Understanding and Preventing Baby Bottle Tooth Decay
Although baby teeth eventually fall out, it’s still important to care for them and prevent tooth decay. This type of damage, known as baby bottle tooth decay, can develop in these tiny teeth and have a harmful impact on the development of permanent teeth. Find out what causes it and how to prevent it, so you can keep your child’s teeth healthy.
Importance of Preventing Baby Bottle Tooth Decay
Lowering the risk of tooth decay and keeping your baby’s teeth in good condition helps prevent problems with chewing or speaking. Tooth decay or cavities can end up causing discomfort, making it difficult for children to speak properly or bite and chew food. Keep in mind that baby teeth also serve as space savers for permanent teeth that come in behind them. If these teeth fall out too early due to decay, it can affect the alignment of permanent teeth.
Causes of Baby Bottle Tooth Decay
Tooth decay typically occurs when teeth are exposed to sugar, which causes bacteria to build up. Bacteria feed on these sugars, leaving behind acids that cause tooth enamel to erode, leaving teeth more vulnerable to decay and damage. Baby bottle tooth decay gets its name from the fact that this damage usually develops in the upper front teeth. Babies who are put to bed with a bottle of juice or another liquid that contains sugar are at high risk of decay since the sugars from these liquids stay on their teeth for hours during the night. There are other possible causes of decay in baby teeth as well. Mothers can pass harmful bacteria to their children through saliva when they put a spoon in their mouth then give it to their baby. This can also happen when mothers clean off pacifiers in their mouth before giving it to their baby. Low amounts of fluoride can also increase the risk of developing baby bottle tooth decay.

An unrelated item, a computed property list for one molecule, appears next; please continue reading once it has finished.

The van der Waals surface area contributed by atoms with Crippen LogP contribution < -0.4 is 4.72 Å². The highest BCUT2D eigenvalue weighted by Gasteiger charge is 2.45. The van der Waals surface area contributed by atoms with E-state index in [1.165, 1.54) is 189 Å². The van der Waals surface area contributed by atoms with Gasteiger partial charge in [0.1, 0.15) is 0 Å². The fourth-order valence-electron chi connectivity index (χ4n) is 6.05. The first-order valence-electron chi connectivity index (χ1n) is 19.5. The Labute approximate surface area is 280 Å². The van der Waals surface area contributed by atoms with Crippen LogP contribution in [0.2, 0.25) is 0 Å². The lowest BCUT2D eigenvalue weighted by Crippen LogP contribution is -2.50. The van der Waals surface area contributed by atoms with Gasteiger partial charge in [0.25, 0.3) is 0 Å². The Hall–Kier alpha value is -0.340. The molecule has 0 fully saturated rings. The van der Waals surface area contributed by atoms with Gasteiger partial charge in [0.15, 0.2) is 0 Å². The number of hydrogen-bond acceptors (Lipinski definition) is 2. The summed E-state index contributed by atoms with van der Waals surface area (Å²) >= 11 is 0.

Baby Bottle Tooth Decay Prevention
There are several ways to lower your baby’s risk of developing tooth decay. These include avoiding spreading germs from your mouth to your baby’s, using plain water to clean pacifiers and never putting your baby to bed with a bottle of juice or other sugary liquids. When you give your baby a bottle for feedings or nap time, it should only have breast milk or formula in it. If possible, avoid giving your baby a bottle at bedtime. You can also decrease the risk of decay by brushing baby teeth with a tiny amount of toothpaste with fluoride and bringing them to the dentist for routine checkups. Dentists can check for signs of baby bottle tooth decay and make sure your baby’s teeth and gums are in good condition.
If you need to schedule a dental appointment for your child, contact Wright Smiles Pediatric Dentistry. We look forward to seeing you!